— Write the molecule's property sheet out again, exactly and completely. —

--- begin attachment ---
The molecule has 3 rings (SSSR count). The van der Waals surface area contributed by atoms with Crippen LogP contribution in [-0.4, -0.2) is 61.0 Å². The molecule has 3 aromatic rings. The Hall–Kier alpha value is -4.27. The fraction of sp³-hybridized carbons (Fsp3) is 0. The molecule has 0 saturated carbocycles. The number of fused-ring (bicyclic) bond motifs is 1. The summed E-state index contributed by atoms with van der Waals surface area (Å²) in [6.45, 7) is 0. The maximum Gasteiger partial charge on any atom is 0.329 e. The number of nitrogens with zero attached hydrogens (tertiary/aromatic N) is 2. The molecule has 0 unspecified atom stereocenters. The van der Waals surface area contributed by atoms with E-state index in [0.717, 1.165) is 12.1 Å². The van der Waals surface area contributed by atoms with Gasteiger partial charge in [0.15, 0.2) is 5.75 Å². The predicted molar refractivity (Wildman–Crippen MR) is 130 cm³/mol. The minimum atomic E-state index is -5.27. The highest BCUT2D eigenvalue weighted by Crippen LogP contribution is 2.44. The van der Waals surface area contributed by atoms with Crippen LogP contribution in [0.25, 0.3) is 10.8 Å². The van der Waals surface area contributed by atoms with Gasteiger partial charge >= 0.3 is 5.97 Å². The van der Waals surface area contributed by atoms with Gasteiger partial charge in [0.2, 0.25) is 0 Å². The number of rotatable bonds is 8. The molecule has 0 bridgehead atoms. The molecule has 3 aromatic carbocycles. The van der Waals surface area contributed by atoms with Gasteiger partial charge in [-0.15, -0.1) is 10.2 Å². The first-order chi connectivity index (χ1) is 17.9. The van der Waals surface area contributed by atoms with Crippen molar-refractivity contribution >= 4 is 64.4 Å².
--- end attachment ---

The molecule has 3 rings (SSSR count). The van der Waals surface area contributed by atoms with Crippen LogP contribution in [-0.4, -0.2) is 61.0 Å². The molecule has 3 aromatic rings. The Hall–Kier alpha value is -4.27. The fraction of sp³-hybridized carbons (Fsp3) is 0. The molecule has 0 saturated carbocycles. The number of fused-ring (bicyclic) bond motifs is 1. The summed E-state index contributed by atoms with van der Waals surface area (Å²) in [6.45, 7) is 0. The maximum Gasteiger partial charge on any atom is 0.329 e. The number of nitrogens with zero attached hydrogens (tertiary/aromatic N) is 2. The molecule has 0 unspecified atom stereocenters. The van der Waals surface area contributed by atoms with E-state index in [0.717, 1.165) is 12.1 Å². The van der Waals surface area contributed by atoms with Gasteiger partial charge in [0.15, 0.2) is 5.75 Å². The predicted molar refractivity (Wildman–Crippen MR) is 130 cm³/mol. The minimum atomic E-state index is -5.27. The highest BCUT2D eigenvalue weighted by Crippen LogP contribution is 2.44. The van der Waals surface area contributed by atoms with Crippen LogP contribution in [0.25, 0.3) is 10.8 Å². The van der Waals surface area contributed by atoms with Gasteiger partial charge >= 0.3 is 5.97 Å². The van der Waals surface area contributed by atoms with Gasteiger partial charge in [0.2, 0.25) is 0 Å². The number of rotatable bonds is 8. The molecule has 0 bridgehead atoms. The molecule has 3 aromatic carbocycles. The van der Waals surface area contributed by atoms with Gasteiger partial charge in [-0.15, -0.1) is 10.2 Å². The first-order chi connectivity index (χ1) is 17.9. The van der Waals surface area contributed by atoms with Crippen molar-refractivity contribution >= 4 is 64.4 Å².